However, quantitative easing was once again used as a key tool amid the coronavirus pandemic. The Fed purchased Treasuries and mortgage-backed securities (MBS). In November 2021, it began tapering its quantitative easing asset purchases and at the Jan. 26, 2022 meeting, said it still plans to cease purchases in March 2022. In May 2022, it announced plans for reducing the balance sheet.
How Long Is the Federal Reserve Chair's Term?
The Federal Reserve Chair's term is for four years. They are nominated by the President of the United States and this appointment is then confirmed by the Senate; however, unlike the Presidency, the Fed chair can serve more than two terms (William McChesney Martin served from 1951 to 1970).
Does the President Have Power Over the Fed Chair?
The President has some power over the chair, but it isn't direct. The President nominates the chair and is permitted to be vocal about the direction of the Fed, but the President cannot direct the Fed to raise or lower interest rates. Members of the Board of Governors of the Fed serve 14-year terms, which obviously has some presidential overlap and keeps the Board independent.
Who Was the Fed Chair During the 2008 Financial Crisis?
Ben Bernanke was the chair during the 2008 crisis. His tenure was characterized by a long period of quantitative easing and promoting transparency within the committee.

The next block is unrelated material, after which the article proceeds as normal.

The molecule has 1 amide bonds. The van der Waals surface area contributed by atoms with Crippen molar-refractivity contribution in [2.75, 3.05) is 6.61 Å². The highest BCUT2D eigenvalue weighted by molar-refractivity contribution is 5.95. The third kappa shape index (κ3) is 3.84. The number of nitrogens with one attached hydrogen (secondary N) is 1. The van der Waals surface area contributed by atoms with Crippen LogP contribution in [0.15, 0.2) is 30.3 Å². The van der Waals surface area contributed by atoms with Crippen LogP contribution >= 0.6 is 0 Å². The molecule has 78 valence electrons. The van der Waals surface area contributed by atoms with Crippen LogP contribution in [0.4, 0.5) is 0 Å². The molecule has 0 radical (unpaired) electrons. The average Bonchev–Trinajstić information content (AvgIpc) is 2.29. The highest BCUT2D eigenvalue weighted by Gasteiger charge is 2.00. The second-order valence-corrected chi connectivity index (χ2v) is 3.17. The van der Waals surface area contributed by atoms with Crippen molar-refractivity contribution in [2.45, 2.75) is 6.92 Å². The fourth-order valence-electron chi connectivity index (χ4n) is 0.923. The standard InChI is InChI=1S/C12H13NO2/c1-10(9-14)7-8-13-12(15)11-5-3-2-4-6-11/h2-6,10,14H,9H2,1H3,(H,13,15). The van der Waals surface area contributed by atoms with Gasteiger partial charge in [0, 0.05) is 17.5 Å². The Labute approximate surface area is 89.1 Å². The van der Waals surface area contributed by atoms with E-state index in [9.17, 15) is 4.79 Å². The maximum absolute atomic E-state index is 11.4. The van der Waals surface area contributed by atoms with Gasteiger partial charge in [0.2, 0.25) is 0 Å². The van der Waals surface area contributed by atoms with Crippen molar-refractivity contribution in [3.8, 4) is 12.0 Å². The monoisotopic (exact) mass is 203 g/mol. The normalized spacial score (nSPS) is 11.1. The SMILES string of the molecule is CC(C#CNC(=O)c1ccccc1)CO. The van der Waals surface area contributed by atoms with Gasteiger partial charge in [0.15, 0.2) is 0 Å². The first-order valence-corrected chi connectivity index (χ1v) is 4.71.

Who Was the First Female Chair of the Federal Reserve?
The first female chair of the Federal Reserve was Janet Yellen, who served from 2014 to 2018. She is also the first female to hold the office of the Secretary of the Treasury.
The Bottom Line
The chair of the Federal Reserve, Jerome Powell, is responsible for carrying out the directives of the Federal Reserve. This can include meeting and testifying before Congress, monitoring and managing interest rates, and promoting maximum employment.
Although the Fed chair is an enormously powerful position, there is no direct order that is taken from the President as the Fed is independent. The chair is considered one of the most powerful positions in the entire world, and any change to long-term interest rates has a pronounced economic effect that ripples through all world markets.